Tories Gasp for Air over AQAP
Wednesday was not a good night for the blues at the Rayleigh Town Council meeting to discuss the AQAP. It was one of those subjects that I was particularly interested in having spent my earlier life carrying out scientific studies for the MET Office and The Institute of Hydrology, and this is what this AQAP should be based on. Cold, hard FACTS.
Getting straight to the point, on inspection of this draft AQAP there really didn’t seem to be too much science behind it! Sadly, the officer at RDC with responsibility, declined to attend the meeting as Rayleigh Town Council are just consultees.
Our residents are seemingly expected to ‘go with the flow’. RDC is clambering to fill an impending deficit in the budget, and by the admission of the portfolio holder for planning – Cllr Ian Ward, they intend to build their way out of the red back into the black!! Somehow I’m feeling this isn’t the solution. I challenged Cllr Ward on the alleged £60k of public money that has been spent on ‘remodelling’ the town centre traffic system. This appeared to be news to some members. However Cllr Ward did oblige on detailing the results of the ‘remodelling’ – which appeared to be nothing more than changing Zebra crossings to traffic light controlled crossings. There was hope this would help the traffic to flow better, I’m not sure that £60k is worth ‘hope’ such as this and doesn’t seem like terrific value for money in these times of austerity.
Other suggestions were that the Royal Horticultural Society had been engaged to advise on ‘flower power’ to help reduce the pollution. I challenged this and was informed by Cllr Margaret Spencer to refer to the ‘London Plane Trees’. I’ll openly admit I’ve not got ‘green fingers’, but I did argue with Cllr Spencer that is this the reason recently the Mayor of London has announced a $1.1bn plan to improve air quality? Sounds like a lot of trees to me, if this is the answer to problem as Cllr Spencer suggests. Since the meeting I’ve had an opportunity to see if Cllr Spencers claims can be backed up and this is what I’ve found.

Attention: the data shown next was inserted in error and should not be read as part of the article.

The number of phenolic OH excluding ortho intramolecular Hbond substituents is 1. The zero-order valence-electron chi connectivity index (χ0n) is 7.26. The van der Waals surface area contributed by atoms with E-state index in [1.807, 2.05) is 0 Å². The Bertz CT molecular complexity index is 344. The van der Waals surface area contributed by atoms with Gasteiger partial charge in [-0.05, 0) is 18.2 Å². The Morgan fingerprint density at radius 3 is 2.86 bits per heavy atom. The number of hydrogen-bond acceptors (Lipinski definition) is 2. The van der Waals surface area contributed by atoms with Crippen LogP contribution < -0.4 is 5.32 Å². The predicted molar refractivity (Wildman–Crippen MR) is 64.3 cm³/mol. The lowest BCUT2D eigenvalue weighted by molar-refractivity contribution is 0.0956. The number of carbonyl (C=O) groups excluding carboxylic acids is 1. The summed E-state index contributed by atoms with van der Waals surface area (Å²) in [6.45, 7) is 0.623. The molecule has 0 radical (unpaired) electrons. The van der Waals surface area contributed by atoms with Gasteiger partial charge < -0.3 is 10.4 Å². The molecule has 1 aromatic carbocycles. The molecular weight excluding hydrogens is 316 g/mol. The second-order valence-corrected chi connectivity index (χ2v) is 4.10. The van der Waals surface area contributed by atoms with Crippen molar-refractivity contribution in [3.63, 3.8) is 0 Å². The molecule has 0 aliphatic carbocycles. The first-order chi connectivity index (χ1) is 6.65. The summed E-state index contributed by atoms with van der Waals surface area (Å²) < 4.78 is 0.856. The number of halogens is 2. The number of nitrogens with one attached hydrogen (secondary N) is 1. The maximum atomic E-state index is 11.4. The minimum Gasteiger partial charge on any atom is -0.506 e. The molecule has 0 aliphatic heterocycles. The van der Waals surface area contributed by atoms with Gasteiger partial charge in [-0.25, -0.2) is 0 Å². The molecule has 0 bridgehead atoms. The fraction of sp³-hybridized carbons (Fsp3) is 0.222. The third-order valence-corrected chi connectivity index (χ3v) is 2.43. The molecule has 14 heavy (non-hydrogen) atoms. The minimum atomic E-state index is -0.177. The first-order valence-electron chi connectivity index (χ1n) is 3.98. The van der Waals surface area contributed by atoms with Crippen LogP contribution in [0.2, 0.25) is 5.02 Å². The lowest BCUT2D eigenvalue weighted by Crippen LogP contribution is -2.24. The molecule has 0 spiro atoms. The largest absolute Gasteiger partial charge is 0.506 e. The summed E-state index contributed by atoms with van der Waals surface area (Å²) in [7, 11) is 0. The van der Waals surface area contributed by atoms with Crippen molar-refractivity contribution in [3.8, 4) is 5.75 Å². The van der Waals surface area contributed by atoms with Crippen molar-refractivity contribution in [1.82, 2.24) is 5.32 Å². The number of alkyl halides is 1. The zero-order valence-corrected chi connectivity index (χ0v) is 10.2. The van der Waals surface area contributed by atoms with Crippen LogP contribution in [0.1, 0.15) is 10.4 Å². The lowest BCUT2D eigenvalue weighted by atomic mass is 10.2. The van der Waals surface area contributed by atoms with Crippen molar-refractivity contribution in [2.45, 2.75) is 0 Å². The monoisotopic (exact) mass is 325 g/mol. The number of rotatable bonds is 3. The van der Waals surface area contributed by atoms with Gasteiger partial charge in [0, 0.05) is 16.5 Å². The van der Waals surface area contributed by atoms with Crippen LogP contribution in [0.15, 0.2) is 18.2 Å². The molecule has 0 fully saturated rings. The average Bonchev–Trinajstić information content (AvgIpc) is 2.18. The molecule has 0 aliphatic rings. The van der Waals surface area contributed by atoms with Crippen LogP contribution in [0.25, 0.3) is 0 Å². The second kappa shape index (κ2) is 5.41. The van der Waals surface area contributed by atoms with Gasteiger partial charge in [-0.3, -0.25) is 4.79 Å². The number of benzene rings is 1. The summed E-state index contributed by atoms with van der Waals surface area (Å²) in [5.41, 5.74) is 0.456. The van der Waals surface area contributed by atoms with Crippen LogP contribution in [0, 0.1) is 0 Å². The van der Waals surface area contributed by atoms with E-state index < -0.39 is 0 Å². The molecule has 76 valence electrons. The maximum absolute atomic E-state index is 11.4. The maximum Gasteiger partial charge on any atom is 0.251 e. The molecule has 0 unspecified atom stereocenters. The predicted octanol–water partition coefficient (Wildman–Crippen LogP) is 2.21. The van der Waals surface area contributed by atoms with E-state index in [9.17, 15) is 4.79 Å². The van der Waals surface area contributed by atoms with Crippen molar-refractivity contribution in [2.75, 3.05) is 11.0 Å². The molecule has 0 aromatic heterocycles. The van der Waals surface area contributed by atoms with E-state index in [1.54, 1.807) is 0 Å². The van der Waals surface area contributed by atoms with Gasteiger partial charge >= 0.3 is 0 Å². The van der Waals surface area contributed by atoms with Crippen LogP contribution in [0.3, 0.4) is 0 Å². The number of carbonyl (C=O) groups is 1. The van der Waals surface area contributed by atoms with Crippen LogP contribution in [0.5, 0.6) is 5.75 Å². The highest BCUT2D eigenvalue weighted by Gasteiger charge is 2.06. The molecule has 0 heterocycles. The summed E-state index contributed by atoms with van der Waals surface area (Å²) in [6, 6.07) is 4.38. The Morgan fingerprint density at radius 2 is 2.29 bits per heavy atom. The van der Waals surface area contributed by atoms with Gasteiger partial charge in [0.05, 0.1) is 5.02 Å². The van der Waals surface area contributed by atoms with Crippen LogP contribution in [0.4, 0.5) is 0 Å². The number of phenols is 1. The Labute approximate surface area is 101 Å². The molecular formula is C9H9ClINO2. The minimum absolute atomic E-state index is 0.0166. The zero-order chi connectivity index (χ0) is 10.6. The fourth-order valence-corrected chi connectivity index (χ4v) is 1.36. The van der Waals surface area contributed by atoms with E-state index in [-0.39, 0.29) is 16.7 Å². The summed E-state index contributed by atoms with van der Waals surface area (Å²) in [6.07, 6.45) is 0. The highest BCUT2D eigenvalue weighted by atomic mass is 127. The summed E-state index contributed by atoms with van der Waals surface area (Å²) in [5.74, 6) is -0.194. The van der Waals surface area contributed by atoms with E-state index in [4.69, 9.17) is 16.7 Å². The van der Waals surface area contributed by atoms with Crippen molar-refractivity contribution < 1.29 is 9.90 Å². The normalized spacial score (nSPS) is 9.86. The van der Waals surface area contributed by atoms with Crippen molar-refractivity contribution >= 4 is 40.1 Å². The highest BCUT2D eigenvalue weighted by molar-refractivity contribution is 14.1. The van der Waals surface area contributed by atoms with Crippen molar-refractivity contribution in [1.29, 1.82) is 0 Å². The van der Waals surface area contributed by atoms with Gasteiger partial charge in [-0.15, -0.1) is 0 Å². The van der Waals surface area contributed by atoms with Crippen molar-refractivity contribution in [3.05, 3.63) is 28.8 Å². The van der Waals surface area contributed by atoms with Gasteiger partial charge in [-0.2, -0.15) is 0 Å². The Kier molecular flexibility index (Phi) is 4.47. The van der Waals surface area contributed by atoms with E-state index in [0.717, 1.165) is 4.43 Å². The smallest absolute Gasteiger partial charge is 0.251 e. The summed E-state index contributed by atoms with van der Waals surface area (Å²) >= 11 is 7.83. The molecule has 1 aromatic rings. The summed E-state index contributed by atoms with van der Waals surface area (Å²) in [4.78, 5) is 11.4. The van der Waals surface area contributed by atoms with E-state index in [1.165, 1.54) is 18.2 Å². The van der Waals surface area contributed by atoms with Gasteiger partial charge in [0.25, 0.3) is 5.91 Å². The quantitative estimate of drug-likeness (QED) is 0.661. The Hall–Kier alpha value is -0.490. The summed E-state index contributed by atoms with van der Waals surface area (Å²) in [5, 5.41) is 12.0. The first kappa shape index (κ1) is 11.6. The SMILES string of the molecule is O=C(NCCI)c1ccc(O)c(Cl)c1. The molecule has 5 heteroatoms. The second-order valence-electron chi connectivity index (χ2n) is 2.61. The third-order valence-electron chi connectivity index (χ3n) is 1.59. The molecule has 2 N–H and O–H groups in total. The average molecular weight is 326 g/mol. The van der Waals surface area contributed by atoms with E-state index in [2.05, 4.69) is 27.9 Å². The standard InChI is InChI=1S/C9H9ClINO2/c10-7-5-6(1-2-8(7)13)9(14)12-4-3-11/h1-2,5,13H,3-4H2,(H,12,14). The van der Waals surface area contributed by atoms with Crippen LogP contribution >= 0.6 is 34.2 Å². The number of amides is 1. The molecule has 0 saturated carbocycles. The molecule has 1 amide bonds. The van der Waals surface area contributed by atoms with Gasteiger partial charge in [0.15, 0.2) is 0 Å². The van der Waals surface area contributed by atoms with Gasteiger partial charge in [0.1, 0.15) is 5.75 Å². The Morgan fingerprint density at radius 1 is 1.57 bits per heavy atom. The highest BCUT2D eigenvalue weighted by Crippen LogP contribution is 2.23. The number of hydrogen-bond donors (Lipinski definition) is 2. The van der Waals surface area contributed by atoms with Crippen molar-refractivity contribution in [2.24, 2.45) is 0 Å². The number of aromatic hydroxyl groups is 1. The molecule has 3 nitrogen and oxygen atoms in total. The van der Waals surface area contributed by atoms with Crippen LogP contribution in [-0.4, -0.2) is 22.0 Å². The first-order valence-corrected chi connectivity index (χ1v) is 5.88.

But how did it go from interesting curiosity to the urban tree of choice lining so many of London’s streets? It was planted en masse at a time when London was black with soot and smoke from the Industrial Revolution and when population expansion forced greater urban planning.
To be fair to Cllr Spencer there maybe some evidence that this can help on the DEFRA website. For me it’s the practicalities of planting out our areas that are suffering high concentrations of gases such as Crown Hill & High Street.
Strong discussion took place, and there were lots of concerns from the members of the council. I think one aspect of the draft plan that we all agreed on was it was entirely naive and unrealistic.
Suggestions such as
- encouraging the public to use buses
- electric cars and cycles
- infrastructure and funding for cycle lanes and electric charging points does not exist
We had further comments from some councillors about reducing pollution in the town centre by asking delivery vehicles and taxis to turn off their running engines when they are waiting. They may not have however considered refrigerated vehicles and similarly for taxi’s it’s a choice between air conditioning and heating in the taxi and long periods between customers could mean a taxi could be an uncomfortable experience.
My fellow Lib Dem, Cllr Chris Stanley, also informed the council that our party had offered to monitor other parts of Rayleigh that could potentially have a problem with the air quality as reported by our residents, but this offer of help was turned down by RDC’s officer! – The cynic in me wonders WHY????
Overall it was a healthy debate and hopefully educational – Rayleigh Town Council will send off their findings to the Rochford District Council. You too can have your say as the public consultation will run until 3rd January 2017. Consultation responses can be sent to [email protected] or sent to the Council postal address marked ‘Air Quality’. The document that the consultation is based on is here